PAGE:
But the U.K. is not the only place riddled with drug-infested shrimp. Drugged-up shellfish are becoming an international issue. Crustaceans are clearly not buying their own cocaine, and as scientists explain, the sudden uptick in contaminated sea critters is yet another sign that humans are polluting the environment.
Scientists from the U.K. just published research in the journal Environmental Research which shows how badly contaminated local rivers really are. Freshwater shrimp were collected at 15 different sites along five Suffolk County rivers. Suffolk County is a rural area north of London.
The researchers say the drugs most likely made their way into the ecosystem through human consumption.
In a press release, study co-author Leon Barron said of the findings, "Such regular occurrence of illicit drugs in wildlife was surprising. We might expect to see these in urban areas such as London, but not in smaller and more rural catchments. The presence of pesticides which have long been banned in the U.K. also poses a particular challenge as the sources of these remain unclear.”
Study leader Dr. Thomas Miller adds that while the concentrations of contaminants detected were relatively low, they were "able to identify compounds that might be of concern to the environment and crucially, which might pose a risk to wildlife."
The scientists say they were not able to come to any conclusions on what effects drug and pesticide pollution will have on shrimp (and the animals which eat them). However, one can surmise that regular exposure to dangerous contaminants such as these, even in small amounts, probably isn't good. Pesticides can be especially harmful to delicate marine environments -- and potent drugs like cocaine, ketamine and opioids probably aren't going to do wildlife any favors, either.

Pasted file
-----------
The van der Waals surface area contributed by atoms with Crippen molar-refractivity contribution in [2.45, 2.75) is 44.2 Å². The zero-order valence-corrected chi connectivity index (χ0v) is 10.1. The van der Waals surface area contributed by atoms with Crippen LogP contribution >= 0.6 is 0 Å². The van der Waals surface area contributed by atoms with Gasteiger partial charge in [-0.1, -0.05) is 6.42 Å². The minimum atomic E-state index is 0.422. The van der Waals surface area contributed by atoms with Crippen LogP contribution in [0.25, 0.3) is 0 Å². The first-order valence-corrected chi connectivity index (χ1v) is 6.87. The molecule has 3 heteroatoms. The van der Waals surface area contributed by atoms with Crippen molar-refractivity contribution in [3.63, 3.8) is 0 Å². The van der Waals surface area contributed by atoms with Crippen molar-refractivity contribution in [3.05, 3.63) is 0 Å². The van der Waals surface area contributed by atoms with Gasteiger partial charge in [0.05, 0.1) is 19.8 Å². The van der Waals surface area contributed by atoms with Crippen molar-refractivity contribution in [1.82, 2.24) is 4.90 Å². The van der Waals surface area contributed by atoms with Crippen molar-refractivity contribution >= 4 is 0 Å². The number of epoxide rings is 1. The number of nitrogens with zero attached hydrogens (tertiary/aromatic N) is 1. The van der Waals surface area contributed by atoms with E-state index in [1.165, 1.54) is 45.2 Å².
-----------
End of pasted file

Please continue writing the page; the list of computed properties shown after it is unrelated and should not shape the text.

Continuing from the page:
The presence of all these pollutants in rural waters should be highly concerning -- especially given that there has been an increase in contaminated shellfish around the world.
As Business Insider reports, traces of drugs have been found in shellfish harvested from the U.K., Canada and the U.S. Studies have also shown that exposure to these drugs, even in small amounts, can be harmful to sea life.
Just last year, scientists found that mussels collected from the Seattle area were riddled with oxycodone, antidepressants, and chemotherapy drugs. Scientists posited that the mussels were feeding on contaminated human waste.
"You wouldn't want to collect (and eat) mussels from these urban bays," study co-author Andy James said in a press release at the time.
As if marine life didn't face enough of a threat from toxic pesticides and harmful drugs, plastic is another major issue that threatens oceans and rivers alike.
While seafood is often lauded for its health benefits, it is growing increasingly clear that much of it really isn't safe. Thanks to poor environmental practices and escalating drug use, our waterways may never be the same.
Learn more about environmental hazards at Environ.news.
Sources for this article include: